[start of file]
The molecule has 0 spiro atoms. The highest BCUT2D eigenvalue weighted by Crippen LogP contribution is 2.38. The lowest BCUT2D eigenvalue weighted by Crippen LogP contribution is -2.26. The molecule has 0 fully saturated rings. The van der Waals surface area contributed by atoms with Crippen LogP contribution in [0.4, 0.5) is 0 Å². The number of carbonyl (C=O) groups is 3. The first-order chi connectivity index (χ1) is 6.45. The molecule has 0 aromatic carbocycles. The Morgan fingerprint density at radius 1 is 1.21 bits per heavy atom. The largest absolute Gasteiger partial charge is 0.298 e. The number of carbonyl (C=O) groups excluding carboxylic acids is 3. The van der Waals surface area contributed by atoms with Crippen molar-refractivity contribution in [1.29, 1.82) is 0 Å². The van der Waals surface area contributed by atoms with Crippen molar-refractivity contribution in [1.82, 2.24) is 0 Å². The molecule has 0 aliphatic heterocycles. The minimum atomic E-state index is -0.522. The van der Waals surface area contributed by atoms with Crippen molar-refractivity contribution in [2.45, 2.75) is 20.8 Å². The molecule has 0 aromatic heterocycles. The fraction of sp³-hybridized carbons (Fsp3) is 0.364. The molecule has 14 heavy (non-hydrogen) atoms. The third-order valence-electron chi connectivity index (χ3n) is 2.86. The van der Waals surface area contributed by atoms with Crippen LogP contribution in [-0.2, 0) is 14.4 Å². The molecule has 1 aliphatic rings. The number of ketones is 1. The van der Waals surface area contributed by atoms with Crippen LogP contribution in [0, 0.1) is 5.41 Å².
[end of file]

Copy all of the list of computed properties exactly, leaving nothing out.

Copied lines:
The molecule has 0 spiro atoms. The highest BCUT2D eigenvalue weighted by Crippen LogP contribution is 2.38. The lowest BCUT2D eigenvalue weighted by Crippen LogP contribution is -2.26. The molecule has 0 fully saturated rings. The van der Waals surface area contributed by atoms with Crippen LogP contribution in [0.4, 0.5) is 0 Å². The number of carbonyl (C=O) groups is 3. The first-order chi connectivity index (χ1) is 6.45. The molecule has 0 aromatic carbocycles. The Morgan fingerprint density at radius 1 is 1.21 bits per heavy atom. The largest absolute Gasteiger partial charge is 0.298 e. The number of carbonyl (C=O) groups excluding carboxylic acids is 3. The van der Waals surface area contributed by atoms with Crippen molar-refractivity contribution in [1.29, 1.82) is 0 Å². The van der Waals surface area contributed by atoms with Crippen molar-refractivity contribution in [1.82, 2.24) is 0 Å². The molecule has 0 aliphatic heterocycles. The minimum atomic E-state index is -0.522. The van der Waals surface area contributed by atoms with Crippen molar-refractivity contribution in [2.45, 2.75) is 20.8 Å². The molecule has 0 aromatic heterocycles. The fraction of sp³-hybridized carbons (Fsp3) is 0.364. The molecule has 14 heavy (non-hydrogen) atoms. The third-order valence-electron chi connectivity index (χ3n) is 2.86. The van der Waals surface area contributed by atoms with Crippen LogP contribution in [-0.2, 0) is 14.4 Å². The molecule has 1 aliphatic rings. The number of ketones is 1. The van der Waals surface area contributed by atoms with Crippen LogP contribution in [0, 0.1) is 5.41 Å².